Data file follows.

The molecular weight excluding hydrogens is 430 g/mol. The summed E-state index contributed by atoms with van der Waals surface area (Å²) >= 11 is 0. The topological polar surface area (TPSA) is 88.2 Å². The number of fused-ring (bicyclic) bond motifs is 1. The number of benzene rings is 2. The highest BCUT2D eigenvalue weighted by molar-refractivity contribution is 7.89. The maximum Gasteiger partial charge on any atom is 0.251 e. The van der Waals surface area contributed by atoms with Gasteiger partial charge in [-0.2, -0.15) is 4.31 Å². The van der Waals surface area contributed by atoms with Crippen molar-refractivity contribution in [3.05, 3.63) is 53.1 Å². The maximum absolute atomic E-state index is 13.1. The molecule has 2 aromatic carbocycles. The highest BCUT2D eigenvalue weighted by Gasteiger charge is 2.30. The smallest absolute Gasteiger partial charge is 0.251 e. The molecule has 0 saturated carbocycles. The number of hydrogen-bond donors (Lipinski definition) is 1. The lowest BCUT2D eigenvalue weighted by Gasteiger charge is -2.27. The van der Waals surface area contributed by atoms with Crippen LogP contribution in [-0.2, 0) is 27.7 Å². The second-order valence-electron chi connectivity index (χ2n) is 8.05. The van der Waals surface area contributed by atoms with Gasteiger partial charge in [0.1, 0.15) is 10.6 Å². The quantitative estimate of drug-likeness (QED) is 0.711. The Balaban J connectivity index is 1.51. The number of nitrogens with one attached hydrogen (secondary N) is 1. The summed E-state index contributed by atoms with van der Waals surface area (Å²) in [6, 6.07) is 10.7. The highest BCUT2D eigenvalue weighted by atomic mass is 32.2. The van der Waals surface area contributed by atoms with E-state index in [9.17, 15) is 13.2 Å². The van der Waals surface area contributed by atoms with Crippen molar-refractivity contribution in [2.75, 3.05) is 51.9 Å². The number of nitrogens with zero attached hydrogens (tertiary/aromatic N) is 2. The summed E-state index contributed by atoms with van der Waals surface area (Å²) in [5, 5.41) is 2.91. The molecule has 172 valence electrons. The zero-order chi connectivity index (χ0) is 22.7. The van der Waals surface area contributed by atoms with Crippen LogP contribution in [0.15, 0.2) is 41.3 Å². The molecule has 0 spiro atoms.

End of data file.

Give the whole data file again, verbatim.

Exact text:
The molecular weight excluding hydrogens is 430 g/mol. The summed E-state index contributed by atoms with van der Waals surface area (Å²) >= 11 is 0. The topological polar surface area (TPSA) is 88.2 Å². The number of fused-ring (bicyclic) bond motifs is 1. The number of benzene rings is 2. The highest BCUT2D eigenvalue weighted by molar-refractivity contribution is 7.89. The maximum Gasteiger partial charge on any atom is 0.251 e. The van der Waals surface area contributed by atoms with Gasteiger partial charge in [-0.2, -0.15) is 4.31 Å². The van der Waals surface area contributed by atoms with Crippen molar-refractivity contribution in [3.05, 3.63) is 53.1 Å². The maximum absolute atomic E-state index is 13.1. The molecule has 2 aromatic carbocycles. The highest BCUT2D eigenvalue weighted by Gasteiger charge is 2.30. The smallest absolute Gasteiger partial charge is 0.251 e. The molecule has 0 saturated carbocycles. The number of hydrogen-bond donors (Lipinski definition) is 1. The lowest BCUT2D eigenvalue weighted by Gasteiger charge is -2.27. The van der Waals surface area contributed by atoms with Crippen LogP contribution in [-0.2, 0) is 27.7 Å². The second-order valence-electron chi connectivity index (χ2n) is 8.05. The van der Waals surface area contributed by atoms with Gasteiger partial charge in [0.1, 0.15) is 10.6 Å². The quantitative estimate of drug-likeness (QED) is 0.711. The Balaban J connectivity index is 1.51. The number of nitrogens with one attached hydrogen (secondary N) is 1. The summed E-state index contributed by atoms with van der Waals surface area (Å²) in [6, 6.07) is 10.7. The highest BCUT2D eigenvalue weighted by atomic mass is 32.2. The van der Waals surface area contributed by atoms with E-state index in [9.17, 15) is 13.2 Å². The van der Waals surface area contributed by atoms with Crippen molar-refractivity contribution in [2.75, 3.05) is 51.9 Å². The number of nitrogens with zero attached hydrogens (tertiary/aromatic N) is 2. The summed E-state index contributed by atoms with van der Waals surface area (Å²) in [5, 5.41) is 2.91. The molecule has 172 valence electrons. The zero-order chi connectivity index (χ0) is 22.7. The van der Waals surface area contributed by atoms with Crippen LogP contribution in [0.15, 0.2) is 41.3 Å². The molecule has 0 spiro atoms.